“We want everyone to get tested,” Haushalter said at Tuesday’s regular briefing, “as we go into the holidays, especially before you travel or before you bring people into your home.”
12 swabs, 1 vial
Last Wednesday, I drove to Poplar Healthcare and picked up a pod testing kit.
The cardboard box contains 20 individually wrapped swabs, a single vial filled with a saline solution, and a biohazard bag.
It also includes a set of instructions in English and Spanish, and a form to keep track of everyone who gets tested.
We all met the requirements for pod testing:
- None of us were experiencing COVID-19 symptoms.
- None of us had been in close contact with someone who tested positive for COVID-19.
- Some of us had been tested before, but none of us had ever tested positive.
Before we began the test, we watched a brief video in which Jain demonstrates how to self-swab, in five easy steps.
- Sanitize your hands.
- Stand the vial upright in a cup and open the vial.
- Swirl the swab for 15 seconds a half-inch inside each nostril.
- Put the swab inside the vial and put the cap back on the vial. Everyone’s individual swab goes into the same vial.
- Sanitize your hands again.
The pod testing instructions include a link (and a QR code) to a Zoom call that will allow a medical professional to observe each swab. The Zoom call will be available every day from 8 a.m. to 8 p.m.
“It’s a precaution, but a smart one,” Warren said. “And it’s not difficult. Just takes a phone call.”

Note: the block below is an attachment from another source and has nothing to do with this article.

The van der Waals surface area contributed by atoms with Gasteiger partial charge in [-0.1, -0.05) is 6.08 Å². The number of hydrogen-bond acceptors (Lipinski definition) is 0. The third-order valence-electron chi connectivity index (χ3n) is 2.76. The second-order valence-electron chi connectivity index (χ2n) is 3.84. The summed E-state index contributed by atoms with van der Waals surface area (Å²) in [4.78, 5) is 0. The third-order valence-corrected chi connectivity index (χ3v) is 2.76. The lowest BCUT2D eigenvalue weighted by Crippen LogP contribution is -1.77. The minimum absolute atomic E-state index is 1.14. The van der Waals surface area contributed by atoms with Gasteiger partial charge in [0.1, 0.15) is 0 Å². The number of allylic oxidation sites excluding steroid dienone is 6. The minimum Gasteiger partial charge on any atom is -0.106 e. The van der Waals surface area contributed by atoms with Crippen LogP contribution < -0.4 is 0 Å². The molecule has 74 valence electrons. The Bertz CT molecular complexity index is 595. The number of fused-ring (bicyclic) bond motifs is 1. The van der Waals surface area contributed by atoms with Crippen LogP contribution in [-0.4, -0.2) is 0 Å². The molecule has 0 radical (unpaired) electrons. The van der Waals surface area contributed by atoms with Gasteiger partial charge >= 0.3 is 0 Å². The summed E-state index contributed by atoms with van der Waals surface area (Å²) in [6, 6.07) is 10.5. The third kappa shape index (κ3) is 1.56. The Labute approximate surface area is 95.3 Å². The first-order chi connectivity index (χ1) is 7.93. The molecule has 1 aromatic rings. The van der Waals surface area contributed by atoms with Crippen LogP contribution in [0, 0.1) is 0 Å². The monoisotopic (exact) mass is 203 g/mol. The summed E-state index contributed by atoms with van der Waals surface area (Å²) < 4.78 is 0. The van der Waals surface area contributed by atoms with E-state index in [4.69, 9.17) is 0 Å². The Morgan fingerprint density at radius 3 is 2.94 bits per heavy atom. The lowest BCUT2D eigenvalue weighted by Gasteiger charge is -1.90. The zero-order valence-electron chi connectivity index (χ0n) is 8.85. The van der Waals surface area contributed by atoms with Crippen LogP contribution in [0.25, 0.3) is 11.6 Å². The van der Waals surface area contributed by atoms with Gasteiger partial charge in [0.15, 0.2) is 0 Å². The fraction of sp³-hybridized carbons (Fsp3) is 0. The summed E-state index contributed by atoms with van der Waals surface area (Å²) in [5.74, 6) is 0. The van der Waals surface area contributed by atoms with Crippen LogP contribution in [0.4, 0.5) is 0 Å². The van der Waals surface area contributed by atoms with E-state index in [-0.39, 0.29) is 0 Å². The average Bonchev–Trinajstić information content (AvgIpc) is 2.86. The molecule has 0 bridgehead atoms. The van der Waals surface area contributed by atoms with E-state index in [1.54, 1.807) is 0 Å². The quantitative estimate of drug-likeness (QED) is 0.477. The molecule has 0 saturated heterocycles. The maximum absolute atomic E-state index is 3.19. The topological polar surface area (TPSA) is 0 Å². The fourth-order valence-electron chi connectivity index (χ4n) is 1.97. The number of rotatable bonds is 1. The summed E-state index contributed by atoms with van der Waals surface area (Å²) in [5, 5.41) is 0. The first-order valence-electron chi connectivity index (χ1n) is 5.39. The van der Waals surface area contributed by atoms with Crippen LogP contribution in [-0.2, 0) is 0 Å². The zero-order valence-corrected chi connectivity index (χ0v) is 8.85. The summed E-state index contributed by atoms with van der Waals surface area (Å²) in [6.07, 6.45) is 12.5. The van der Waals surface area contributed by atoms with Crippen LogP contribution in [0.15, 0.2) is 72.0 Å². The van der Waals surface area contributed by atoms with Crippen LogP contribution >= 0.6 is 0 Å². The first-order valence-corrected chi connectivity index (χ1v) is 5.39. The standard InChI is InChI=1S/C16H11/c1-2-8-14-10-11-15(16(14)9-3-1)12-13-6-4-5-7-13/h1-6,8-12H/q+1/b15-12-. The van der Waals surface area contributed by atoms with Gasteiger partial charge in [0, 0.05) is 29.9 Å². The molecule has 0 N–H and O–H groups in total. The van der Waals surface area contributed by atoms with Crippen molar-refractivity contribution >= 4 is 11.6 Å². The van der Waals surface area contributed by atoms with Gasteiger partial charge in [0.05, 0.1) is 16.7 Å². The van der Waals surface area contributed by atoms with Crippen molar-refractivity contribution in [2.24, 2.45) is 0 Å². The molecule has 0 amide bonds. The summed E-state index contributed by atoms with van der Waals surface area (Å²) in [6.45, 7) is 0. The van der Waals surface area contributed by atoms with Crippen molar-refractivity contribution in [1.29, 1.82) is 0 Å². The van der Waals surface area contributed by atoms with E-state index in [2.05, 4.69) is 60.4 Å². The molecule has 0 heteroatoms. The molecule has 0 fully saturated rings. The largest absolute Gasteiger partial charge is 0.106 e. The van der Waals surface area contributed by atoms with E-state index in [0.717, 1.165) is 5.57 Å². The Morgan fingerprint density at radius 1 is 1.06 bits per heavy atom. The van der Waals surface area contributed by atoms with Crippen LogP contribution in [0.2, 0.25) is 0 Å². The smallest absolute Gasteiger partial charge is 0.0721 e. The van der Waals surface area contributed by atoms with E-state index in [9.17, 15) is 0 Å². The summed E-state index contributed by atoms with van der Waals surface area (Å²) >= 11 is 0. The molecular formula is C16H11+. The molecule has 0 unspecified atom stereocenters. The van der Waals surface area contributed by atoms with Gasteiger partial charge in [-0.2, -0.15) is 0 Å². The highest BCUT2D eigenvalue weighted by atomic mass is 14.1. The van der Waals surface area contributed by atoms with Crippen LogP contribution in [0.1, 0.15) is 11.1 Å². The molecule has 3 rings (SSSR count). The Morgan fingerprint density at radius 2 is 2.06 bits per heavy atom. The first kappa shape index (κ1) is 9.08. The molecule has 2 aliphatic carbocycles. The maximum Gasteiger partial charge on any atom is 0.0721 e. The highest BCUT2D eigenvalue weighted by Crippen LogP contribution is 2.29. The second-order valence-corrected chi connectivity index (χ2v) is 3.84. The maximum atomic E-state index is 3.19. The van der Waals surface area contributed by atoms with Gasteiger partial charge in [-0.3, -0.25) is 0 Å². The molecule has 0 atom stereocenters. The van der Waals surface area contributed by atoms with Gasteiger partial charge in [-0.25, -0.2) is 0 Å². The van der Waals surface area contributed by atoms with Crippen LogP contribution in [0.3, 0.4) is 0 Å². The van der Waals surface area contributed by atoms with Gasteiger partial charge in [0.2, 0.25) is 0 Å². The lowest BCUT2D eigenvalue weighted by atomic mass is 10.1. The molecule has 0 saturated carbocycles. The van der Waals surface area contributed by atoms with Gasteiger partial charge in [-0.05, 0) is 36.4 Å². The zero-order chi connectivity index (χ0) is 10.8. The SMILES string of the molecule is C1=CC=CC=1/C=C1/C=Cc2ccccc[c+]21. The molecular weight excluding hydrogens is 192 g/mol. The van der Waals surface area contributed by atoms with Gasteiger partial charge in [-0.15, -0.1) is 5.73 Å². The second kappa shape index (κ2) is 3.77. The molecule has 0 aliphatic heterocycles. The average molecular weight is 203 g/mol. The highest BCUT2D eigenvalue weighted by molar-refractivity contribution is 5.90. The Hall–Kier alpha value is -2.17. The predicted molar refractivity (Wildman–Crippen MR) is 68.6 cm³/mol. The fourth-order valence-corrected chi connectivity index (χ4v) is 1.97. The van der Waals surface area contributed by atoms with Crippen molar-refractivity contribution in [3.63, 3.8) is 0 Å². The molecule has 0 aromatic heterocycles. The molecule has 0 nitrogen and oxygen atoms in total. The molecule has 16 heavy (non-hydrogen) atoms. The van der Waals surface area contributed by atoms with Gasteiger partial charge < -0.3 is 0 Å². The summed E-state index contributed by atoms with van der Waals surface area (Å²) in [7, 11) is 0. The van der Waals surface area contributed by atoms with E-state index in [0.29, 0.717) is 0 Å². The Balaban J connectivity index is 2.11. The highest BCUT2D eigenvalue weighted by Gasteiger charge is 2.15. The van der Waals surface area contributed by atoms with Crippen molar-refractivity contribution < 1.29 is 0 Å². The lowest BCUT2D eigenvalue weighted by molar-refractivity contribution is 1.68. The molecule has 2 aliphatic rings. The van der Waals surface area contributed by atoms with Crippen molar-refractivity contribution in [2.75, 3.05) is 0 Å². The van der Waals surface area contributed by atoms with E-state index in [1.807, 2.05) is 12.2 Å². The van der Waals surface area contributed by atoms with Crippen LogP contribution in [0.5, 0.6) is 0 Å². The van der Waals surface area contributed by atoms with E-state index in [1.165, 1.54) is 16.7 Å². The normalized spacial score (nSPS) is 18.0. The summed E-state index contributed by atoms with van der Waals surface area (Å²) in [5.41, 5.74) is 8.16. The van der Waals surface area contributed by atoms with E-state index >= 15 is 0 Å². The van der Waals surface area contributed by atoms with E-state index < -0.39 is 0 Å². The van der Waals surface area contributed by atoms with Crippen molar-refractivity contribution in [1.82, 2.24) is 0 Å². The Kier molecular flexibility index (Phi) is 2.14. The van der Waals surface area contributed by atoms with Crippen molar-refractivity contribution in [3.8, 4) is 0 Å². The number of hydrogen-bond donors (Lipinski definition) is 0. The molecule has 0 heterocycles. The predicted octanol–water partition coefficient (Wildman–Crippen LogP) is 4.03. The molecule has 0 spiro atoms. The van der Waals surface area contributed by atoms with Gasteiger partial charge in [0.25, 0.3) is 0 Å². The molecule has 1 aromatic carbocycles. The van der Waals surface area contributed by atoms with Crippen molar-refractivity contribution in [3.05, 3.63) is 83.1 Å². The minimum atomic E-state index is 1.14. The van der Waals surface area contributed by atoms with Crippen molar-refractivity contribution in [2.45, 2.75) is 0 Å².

The self-swabbing was the easiest part. A few of my family members whose noses are more sensitive teared up, but the swabbing didn’t hurt any of us.
The hardest part was working out the logistics. Each test takes only about 30 seconds, but it took more than four hours Thursday afternoon to test a dozen family members in four different locations.
Once everyone had been tested, I put the vial inside the biohazard bag. I signed the lab form and slid it into a pocket on the side of the bag.
I put the bag back in the box and returned it to the lab late Thursday afternoon.
We got the results Friday morning.
That evening, a dozen family members got together to celebrate my wife’s birthday. We still wore masks. We still kept our distance. We stayed outside.
We know there’s still a risk of infection where any two or more are gathered during this pandemic. But we felt a lot more at ease knowing we had taken a lab-verified extra step to mitigate the risk.
This story first appeared at dailymemphian.com under an exclusive use agreement with The Institute. Photos reprinted with permission of The Daily Memphian.